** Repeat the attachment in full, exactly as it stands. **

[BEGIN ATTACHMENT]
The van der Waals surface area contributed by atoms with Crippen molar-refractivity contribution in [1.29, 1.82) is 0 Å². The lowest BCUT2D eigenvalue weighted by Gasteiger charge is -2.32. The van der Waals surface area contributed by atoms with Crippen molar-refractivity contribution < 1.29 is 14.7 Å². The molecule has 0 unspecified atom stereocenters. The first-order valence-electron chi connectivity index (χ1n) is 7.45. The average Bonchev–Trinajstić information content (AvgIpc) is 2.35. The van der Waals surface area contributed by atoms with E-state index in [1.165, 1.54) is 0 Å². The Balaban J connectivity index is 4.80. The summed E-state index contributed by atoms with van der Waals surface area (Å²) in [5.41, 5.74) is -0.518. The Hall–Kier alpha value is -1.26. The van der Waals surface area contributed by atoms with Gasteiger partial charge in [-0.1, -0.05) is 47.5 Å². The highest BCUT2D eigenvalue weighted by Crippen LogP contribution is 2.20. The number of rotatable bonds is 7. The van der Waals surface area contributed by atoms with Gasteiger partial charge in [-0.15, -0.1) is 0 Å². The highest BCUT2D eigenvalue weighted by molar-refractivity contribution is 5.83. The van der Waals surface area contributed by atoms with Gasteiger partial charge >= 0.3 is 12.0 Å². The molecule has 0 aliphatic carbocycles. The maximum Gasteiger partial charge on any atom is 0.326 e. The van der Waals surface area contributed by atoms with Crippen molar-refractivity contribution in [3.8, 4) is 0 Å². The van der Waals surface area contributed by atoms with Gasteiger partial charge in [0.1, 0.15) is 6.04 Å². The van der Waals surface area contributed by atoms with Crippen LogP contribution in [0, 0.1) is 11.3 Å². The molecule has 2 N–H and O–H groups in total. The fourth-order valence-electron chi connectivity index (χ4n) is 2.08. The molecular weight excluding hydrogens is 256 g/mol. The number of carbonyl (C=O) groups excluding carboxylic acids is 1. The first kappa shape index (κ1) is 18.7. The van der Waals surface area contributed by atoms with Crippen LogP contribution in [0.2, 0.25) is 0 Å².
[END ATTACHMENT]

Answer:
The van der Waals surface area contributed by atoms with Crippen molar-refractivity contribution in [1.29, 1.82) is 0 Å². The lowest BCUT2D eigenvalue weighted by Gasteiger charge is -2.32. The van der Waals surface area contributed by atoms with Crippen molar-refractivity contribution < 1.29 is 14.7 Å². The molecule has 0 unspecified atom stereocenters. The first-order valence-electron chi connectivity index (χ1n) is 7.45. The average Bonchev–Trinajstić information content (AvgIpc) is 2.35. The van der Waals surface area contributed by atoms with E-state index in [1.165, 1.54) is 0 Å². The Balaban J connectivity index is 4.80. The summed E-state index contributed by atoms with van der Waals surface area (Å²) in [5.41, 5.74) is -0.518. The Hall–Kier alpha value is -1.26. The van der Waals surface area contributed by atoms with Gasteiger partial charge in [-0.1, -0.05) is 47.5 Å². The highest BCUT2D eigenvalue weighted by Crippen LogP contribution is 2.20. The number of rotatable bonds is 7. The van der Waals surface area contributed by atoms with Gasteiger partial charge in [-0.15, -0.1) is 0 Å². The highest BCUT2D eigenvalue weighted by molar-refractivity contribution is 5.83. The van der Waals surface area contributed by atoms with Gasteiger partial charge >= 0.3 is 12.0 Å². The molecule has 0 aliphatic carbocycles. The maximum Gasteiger partial charge on any atom is 0.326 e. The van der Waals surface area contributed by atoms with Crippen molar-refractivity contribution in [3.8, 4) is 0 Å². The van der Waals surface area contributed by atoms with Gasteiger partial charge in [0.1, 0.15) is 6.04 Å². The van der Waals surface area contributed by atoms with Crippen LogP contribution in [0, 0.1) is 11.3 Å². The molecule has 2 N–H and O–H groups in total. The fourth-order valence-electron chi connectivity index (χ4n) is 2.08. The molecular weight excluding hydrogens is 256 g/mol. The number of carbonyl (C=O) groups excluding carboxylic acids is 1. The first kappa shape index (κ1) is 18.7. The van der Waals surface area contributed by atoms with Crippen LogP contribution in [0.2, 0.25) is 0 Å².